Movies: Watch Trudie Styler’s Freak Show For Free Now

Freak Show Poster
<strong><em><span class=has inline color has luminous vivid orange color>freak show poster<span><em><strong>

Freak Show


In FREAK SHOW, Billy Bloom (Alex Lawther) is an out-and-proud teen with an over-the-top but supportive mother, Muv (Bette Midler). Unfortunately, when Muv is suddenly out of the picture, Billy has to go live with his estranged father, William (Larry Pine), in a Bible Belt-esque region and attend a conservative new high school. Despite his hostile environs, Billy isn’t inclined to stop dressing like Boy George circa 1983 or change his mannerisms — because that’s who he is. He runs into some predictable resistance (including from a classmate played by Abigail Breslin) that turns surprisingly savage. But this endlessly witty, life-filled kid isn’t the giving-up type, and he gets some key support from a brainy girl (AnnaSophia Robb) and a hunky football player (Ian Nelson).


Bette Midler as Muv
<strong><em><span class=has inline color has luminous vivid orange color>bette midler as muv<span><em><strong>

This film is the rare empowerment tale that doesn’t feel condescending or rote. It’s lively and witty, largely due to a script (adapted by Patrick J. Clifton and Beth Rigazio from James St. James’ bestseller) that’s loaded with gems that drip with panache from Lawther’s mouth. For example, the transplanted showbiz fan refers to his school’s mean girls as “The ladies who lynch.” And when they refer to “people like you,” he responds, “You mean amazing people?” When a teacher stands by as Billy is attacked by his classmates, Billy asks, “You’re just going to stand there like a good German?” Then, after his first day at school is filled with general hatred, he swoops in his front door and fabulously proclaims, “I was a hit!” Lawther has the withering delivery and pain beneath Billy’s external glitter down. The cast is strong in general, with Midler perfectly placed as the idolized Muv and veteran character actor Pine turning in a genuine performance as William. Robb is charming as the busy bee with a plan, and Nelson is well-cast as the big man on campus who might be there to help … or to hurt. There are also well-placed cameos by John McEnroe as a coach/gym teacher and Laverne Cox as a reporter (her delivery of the simple line “I do not” is a scene stealer).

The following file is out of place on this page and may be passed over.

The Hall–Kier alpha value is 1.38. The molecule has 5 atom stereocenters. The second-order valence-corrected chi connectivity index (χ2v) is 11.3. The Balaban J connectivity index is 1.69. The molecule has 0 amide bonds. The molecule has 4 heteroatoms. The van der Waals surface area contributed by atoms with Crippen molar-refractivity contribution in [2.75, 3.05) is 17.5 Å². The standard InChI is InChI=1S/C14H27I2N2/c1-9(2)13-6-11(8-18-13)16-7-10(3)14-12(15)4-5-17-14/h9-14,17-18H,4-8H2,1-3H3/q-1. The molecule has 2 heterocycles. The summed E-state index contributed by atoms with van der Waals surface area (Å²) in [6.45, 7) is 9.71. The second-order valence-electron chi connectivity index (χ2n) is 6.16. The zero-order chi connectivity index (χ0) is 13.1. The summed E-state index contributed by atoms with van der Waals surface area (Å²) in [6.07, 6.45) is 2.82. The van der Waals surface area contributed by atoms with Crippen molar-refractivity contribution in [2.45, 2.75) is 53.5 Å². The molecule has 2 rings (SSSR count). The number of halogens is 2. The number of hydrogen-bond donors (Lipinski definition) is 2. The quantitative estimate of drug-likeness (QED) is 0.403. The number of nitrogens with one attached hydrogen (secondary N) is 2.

Freak Show marks the feature directorial debut of actress-producer-philanthropist Trudie Styler (wife of Sting), and it’s quite self-assured. She’s aided by twice Oscar-nominated cinematographer Dante Spinotti (The Last of the MohicansThe Insider), editor Sarah Flack (Lost in Translation), and costume, hair, and makeup departments (headed by Lisa Harlow-Powell, Jennifer Tremont, and Anouck Sullivan) that must have had a great time with Billy’s many outfits and mood changes. Styler’s approach is calm and trusting of her actors and material. We get to see people relating to each other; we get to feel the emotional punches land. Part of that trust is shown in Styler’s decision to not over-score moments: She switches between Dan Romer’s score and well-chosen pop songs. Styler and company effectively deliver the material’s message, as spoken by Billy, which is either “You’re all freaks, too; isn’t that what being a teenager is all about?” or “Without hope, you cannot live, and without glamour, you can’t live well.”

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